“Each year the Young Native Writers Essay Contest encourages Native American students to write about their experiences as a member of the Native community and the culture that inspires them…Womsikuk James, Wampanoag Tribe of Gay Head (Aquinnah) wrote about the whales of Noepe, which are seen on the tribal seal of the Aquinnah Wampanoag.” ICTMN
Excerpt: …Whales of Noepe Will Always Be Important By Womsikuk James,ICTMN
“The seal of my tribe, the Aquinnah Wampanoag, depicts a giant named Maushop holding a whale and standing on the sacred cliffs of Gay Head. The image of the whale is a part of the tribal seal because whales have been extremely important to the Aquinnah throughout their history.
The Aquinnah believe that Maushop created their island and the other islands off the coast of Cape Cod by shaking sand out of his massive moccasins. Sometimes, Maushop would give a drift whale to the people when they went hungry. Maushop and his wife, Squant, taught the first people of Noepe (Martha’s Vineyard, MA) how to hunt for whales, and instilled in them the value of using every part of them. Prior to the arrival of Europeans, whales were plentiful, and it was common for them to approach the shores of Noepe. Sometimes my ancestors hunted them using special spears and dugout canoes called mishoon.
Whales were a source of awe and would have been an important source of food for the people. Archaeologists have found ancient images of whales in effigies and portable petroglyphs carved by Native peoples throughout present-day coastal New England. Maushop was always hungry, and would often pick up whales and cook them on an eternally burning fire. The whales’ blood stained parts of the Gay Head cliffs red, and the ashes from the roasted whales made parts of the cliffs black. For millennia, the people of Noepe have made pottery from the multicolored clay found there.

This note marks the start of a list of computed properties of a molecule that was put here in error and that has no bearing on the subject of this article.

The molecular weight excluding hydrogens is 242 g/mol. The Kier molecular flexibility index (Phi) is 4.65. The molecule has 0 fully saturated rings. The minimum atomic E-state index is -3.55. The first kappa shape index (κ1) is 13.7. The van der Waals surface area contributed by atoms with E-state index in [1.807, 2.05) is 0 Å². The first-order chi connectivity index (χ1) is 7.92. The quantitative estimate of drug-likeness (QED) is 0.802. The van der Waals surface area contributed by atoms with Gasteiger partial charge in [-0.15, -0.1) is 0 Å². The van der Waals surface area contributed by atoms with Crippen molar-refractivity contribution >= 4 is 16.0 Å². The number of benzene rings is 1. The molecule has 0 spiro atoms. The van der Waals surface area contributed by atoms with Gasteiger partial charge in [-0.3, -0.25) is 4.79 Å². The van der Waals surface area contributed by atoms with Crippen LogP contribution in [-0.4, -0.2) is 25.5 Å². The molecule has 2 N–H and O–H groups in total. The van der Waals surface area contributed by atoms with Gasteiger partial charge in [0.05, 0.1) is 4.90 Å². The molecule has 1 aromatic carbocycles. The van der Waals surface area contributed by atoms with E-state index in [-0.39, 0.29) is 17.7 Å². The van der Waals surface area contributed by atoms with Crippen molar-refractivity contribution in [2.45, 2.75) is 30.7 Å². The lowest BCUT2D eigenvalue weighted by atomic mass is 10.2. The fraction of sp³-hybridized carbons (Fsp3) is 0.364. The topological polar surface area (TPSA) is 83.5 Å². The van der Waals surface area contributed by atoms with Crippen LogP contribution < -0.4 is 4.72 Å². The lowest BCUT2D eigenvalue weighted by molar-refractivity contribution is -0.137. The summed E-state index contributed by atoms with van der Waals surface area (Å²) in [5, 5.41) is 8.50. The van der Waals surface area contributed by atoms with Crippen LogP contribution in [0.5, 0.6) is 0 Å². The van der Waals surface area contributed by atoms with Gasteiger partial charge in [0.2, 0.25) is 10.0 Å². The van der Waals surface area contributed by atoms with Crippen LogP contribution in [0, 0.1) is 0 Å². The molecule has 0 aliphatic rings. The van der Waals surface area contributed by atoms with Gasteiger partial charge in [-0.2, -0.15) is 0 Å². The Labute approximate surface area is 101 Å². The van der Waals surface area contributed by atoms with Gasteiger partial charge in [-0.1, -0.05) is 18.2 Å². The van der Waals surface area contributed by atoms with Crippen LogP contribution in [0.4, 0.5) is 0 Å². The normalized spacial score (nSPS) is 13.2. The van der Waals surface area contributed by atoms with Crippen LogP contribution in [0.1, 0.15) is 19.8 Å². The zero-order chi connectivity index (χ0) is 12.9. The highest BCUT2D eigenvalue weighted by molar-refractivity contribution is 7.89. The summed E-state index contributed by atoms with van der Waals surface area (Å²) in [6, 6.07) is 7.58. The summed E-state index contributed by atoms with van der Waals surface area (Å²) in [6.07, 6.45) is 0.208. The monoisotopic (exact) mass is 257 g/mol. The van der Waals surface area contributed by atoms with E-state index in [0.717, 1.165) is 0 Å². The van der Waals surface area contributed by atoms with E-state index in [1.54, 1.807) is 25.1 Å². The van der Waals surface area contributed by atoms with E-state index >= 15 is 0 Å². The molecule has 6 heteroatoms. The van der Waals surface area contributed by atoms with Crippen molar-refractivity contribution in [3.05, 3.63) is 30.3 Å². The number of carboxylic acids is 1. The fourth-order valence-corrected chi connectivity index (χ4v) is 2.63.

Another landmark event also occurred in 1851: Herman Melville published Moby Dick, which is considered one of the greatest Americans novels ever written. Moby Dick was based on Melville’s own experience on the whaler Acushnet and tales he had heard of the whaler Essex. One of the characters in Moby Dick is an Aquinnah Wampanoag harpooner named Tashtego. While the character of Tashtego is fictional, perhaps Melville came across an Aquinnah whaler during his journeys.
Today, my people continue to consider whales to be important, and the elders continue to tell young people tales of Maushop and the whales. The image of a whale, whether on an ancient effigy, a work of scrimshaw, or the Aquinnah tribal seal, is a unifying image for my people, and it provides visual reminders of what our culture was in the past and is today.”
“The legends teach me that we have always been here. Just take the Maushop legend for example. It says that Maushop led our people to Aquinnah to take us away from the fighting on the mainland. While he was leading us there he dragged his toe and broke off that piece of land that became Noepe. The fact that he created that island tells me that we have always been there, ever since that place was an island. Ever since that place was created.” ~Tobias Vanderhoop~Aquinnah Wampanoag